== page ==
Gunman pledges allegiance to ISIS before attacking Orlando club
Shooting | Investigators are looking into shooter’s possible connections to international terror group
In what has been deemed the worst U.S. terrorist attack since 9/11, a gunman opened fire in an Orlando nightclub, killing 50 people and wounding at least 53 more. Before launching his attack, the gunman called 911 and pledged allegiance to Islamic State.
The terror began at 2 a.m. Sunday. After a brief shootout with law enforcement officers, the gunman went inside the club, where more than 300 people had gathered, and held hostages before opening fire.
People in the club used cell phones to tell police about what was happening. Many crawled under tables or tried to escape out the back door.
“I was thinking, ‘Are you kidding me?’ So I just dropped down. I just said, ‘Please, please, please, I want to make it out,’” said Christopher Hansen, who was at the club when the shooting started. “And when I did, I saw people shot. I saw blood.”
Officials identified the gunman as 29-year-old Omar Mateen from Ft. Pierce, Fla. Mateen was “on the radar” for U.S. officials but not a target of investigations.
Investigators have “suggestions the individual has leanings towards (Islamic terrorism), but right now we can’t say definitely,” said Ron Hopper, assistant special agent with the FBI’s Orlando bureau. The FBI is investigating Mateen’s possible connections to radical Islam. No international terror group has claimed responsibility for the attack, but officials say it’s an act of terror nonetheless.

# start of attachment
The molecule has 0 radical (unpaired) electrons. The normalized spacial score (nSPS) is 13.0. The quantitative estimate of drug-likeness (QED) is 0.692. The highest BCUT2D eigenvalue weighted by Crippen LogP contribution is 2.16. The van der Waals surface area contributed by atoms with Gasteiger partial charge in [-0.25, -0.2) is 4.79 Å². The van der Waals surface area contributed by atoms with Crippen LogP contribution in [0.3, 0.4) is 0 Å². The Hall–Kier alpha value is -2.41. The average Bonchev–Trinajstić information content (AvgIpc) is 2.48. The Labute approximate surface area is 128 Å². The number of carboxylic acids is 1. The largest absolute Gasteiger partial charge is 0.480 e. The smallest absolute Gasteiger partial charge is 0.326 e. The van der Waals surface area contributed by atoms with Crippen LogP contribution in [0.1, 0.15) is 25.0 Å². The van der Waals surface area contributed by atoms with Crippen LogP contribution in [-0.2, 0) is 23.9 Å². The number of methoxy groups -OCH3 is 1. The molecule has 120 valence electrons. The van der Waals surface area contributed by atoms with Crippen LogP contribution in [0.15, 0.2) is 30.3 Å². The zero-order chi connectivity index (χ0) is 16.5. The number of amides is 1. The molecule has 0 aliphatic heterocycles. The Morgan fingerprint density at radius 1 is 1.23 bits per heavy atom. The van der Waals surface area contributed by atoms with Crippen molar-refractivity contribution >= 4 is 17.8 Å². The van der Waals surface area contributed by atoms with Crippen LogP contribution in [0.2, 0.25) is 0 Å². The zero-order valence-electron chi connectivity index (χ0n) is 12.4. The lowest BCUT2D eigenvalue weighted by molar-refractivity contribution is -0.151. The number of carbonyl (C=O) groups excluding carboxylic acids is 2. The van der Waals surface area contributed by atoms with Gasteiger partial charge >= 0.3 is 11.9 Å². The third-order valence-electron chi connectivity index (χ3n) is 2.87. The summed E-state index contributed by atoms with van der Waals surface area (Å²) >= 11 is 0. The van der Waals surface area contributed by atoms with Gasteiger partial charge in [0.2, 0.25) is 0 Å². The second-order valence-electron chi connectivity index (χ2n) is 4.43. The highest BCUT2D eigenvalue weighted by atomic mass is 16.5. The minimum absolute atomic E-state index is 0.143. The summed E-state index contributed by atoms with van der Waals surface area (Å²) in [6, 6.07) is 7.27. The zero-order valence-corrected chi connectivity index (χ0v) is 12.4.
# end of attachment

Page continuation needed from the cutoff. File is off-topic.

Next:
“This is clearly an act of terrorism,” said Florida Gov. Rick Scott. “It should make every American angry.”
Mateen held club-goers hostage for three hours until a SWAT team used an armed vehicle to break into the building at 5 a.m. Mateen died in a shootout with police. One bullet struck a police officer in the head, but his helmet saved his life.
“It’s absolutely terrible,” Orlando Police Chief John Mina said. “Fifty victims in one location, one shooting, is absolutely one of the worst tragedies we’ve seen.”
Orlando Mayor Buddy Dyer declared a state of emergency in the city. Blood drives are opening and counseling hotlines are available for victims and their families.
Prior to Sunday, the deadliest shooting rampage in American history was the 2007 Virginia Tech attack, which killed 32 and injured 30. Sunday’s events now mark the worst mass shooting in American history.
“Confronting the threat of violent homegrown radicalization is one of the greatest counterterrorism challenges our law enforcement and intelligence community faces,” said Sen. Marco Rubio, R-Fla.
The Pulse, where the shooting took place, is popular with the LGBTQ community in Orlando. June is gay pride month, and Orlando recently concluded its annual week-long Gay Days celebration with more than 150,000 persons in attendance. Officials are considering whether the massacre can be deemed a hate crime.
The attack follows the fatal shooting of Christina Grimmie, a former contestant on the popular television show The Voice. According to investigators, a mentally unstable fan shot and killed Grimmie at an Orlando concert late Friday.
The Associated Press contributed to this report.